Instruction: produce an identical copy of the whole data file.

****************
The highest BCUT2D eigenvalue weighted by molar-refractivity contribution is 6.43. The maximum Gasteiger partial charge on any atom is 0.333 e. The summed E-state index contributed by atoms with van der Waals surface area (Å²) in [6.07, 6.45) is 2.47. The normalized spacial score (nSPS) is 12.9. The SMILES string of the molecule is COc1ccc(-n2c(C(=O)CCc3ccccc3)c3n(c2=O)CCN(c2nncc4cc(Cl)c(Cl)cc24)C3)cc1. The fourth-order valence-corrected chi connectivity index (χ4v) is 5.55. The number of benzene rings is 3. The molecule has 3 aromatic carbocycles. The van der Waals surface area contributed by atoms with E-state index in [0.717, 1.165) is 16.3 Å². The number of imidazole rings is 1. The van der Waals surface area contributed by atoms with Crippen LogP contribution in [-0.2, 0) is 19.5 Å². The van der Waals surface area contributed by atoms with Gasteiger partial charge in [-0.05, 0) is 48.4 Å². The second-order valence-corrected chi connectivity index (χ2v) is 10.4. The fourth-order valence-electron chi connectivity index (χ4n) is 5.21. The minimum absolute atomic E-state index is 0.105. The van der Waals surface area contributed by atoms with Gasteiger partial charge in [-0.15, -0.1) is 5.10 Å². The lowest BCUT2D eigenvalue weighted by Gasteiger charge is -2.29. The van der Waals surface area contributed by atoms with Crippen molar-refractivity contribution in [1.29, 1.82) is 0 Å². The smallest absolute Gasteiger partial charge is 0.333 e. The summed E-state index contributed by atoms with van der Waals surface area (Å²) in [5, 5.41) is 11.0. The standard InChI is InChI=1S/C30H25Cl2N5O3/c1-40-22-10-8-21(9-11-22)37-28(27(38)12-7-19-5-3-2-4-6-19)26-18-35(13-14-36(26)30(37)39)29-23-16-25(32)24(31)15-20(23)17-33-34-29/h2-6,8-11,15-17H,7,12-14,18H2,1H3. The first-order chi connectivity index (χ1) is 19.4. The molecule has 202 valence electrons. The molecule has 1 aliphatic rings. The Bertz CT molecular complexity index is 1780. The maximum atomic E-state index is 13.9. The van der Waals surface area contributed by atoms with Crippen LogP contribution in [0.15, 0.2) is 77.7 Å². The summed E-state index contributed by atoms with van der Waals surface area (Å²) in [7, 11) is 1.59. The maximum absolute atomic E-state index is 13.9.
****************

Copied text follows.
The highest BCUT2D eigenvalue weighted by molar-refractivity contribution is 6.43. The maximum Gasteiger partial charge on any atom is 0.333 e. The summed E-state index contributed by atoms with van der Waals surface area (Å²) in [6.07, 6.45) is 2.47. The normalized spacial score (nSPS) is 12.9. The SMILES string of the molecule is COc1ccc(-n2c(C(=O)CCc3ccccc3)c3n(c2=O)CCN(c2nncc4cc(Cl)c(Cl)cc24)C3)cc1. The fourth-order valence-corrected chi connectivity index (χ4v) is 5.55. The number of benzene rings is 3. The molecule has 3 aromatic carbocycles. The van der Waals surface area contributed by atoms with E-state index in [0.717, 1.165) is 16.3 Å². The number of imidazole rings is 1. The van der Waals surface area contributed by atoms with Crippen LogP contribution in [-0.2, 0) is 19.5 Å². The van der Waals surface area contributed by atoms with Gasteiger partial charge in [-0.05, 0) is 48.4 Å². The second-order valence-corrected chi connectivity index (χ2v) is 10.4. The fourth-order valence-electron chi connectivity index (χ4n) is 5.21. The minimum absolute atomic E-state index is 0.105. The van der Waals surface area contributed by atoms with Gasteiger partial charge in [-0.15, -0.1) is 5.10 Å². The lowest BCUT2D eigenvalue weighted by Gasteiger charge is -2.29. The van der Waals surface area contributed by atoms with Crippen molar-refractivity contribution in [1.29, 1.82) is 0 Å². The smallest absolute Gasteiger partial charge is 0.333 e. The summed E-state index contributed by atoms with van der Waals surface area (Å²) in [5, 5.41) is 11.0. The standard InChI is InChI=1S/C30H25Cl2N5O3/c1-40-22-10-8-21(9-11-22)37-28(27(38)12-7-19-5-3-2-4-6-19)26-18-35(13-14-36(26)30(37)39)29-23-16-25(32)24(31)15-20(23)17-33-34-29/h2-6,8-11,15-17H,7,12-14,18H2,1H3. The first-order chi connectivity index (χ1) is 19.4. The molecule has 202 valence electrons. The molecule has 1 aliphatic rings. The Bertz CT molecular complexity index is 1780. The maximum atomic E-state index is 13.9. The van der Waals surface area contributed by atoms with Crippen LogP contribution in [0.15, 0.2) is 77.7 Å². The summed E-state index contributed by atoms with van der Waals surface area (Å²) in [7, 11) is 1.59. The maximum absolute atomic E-state index is 13.9.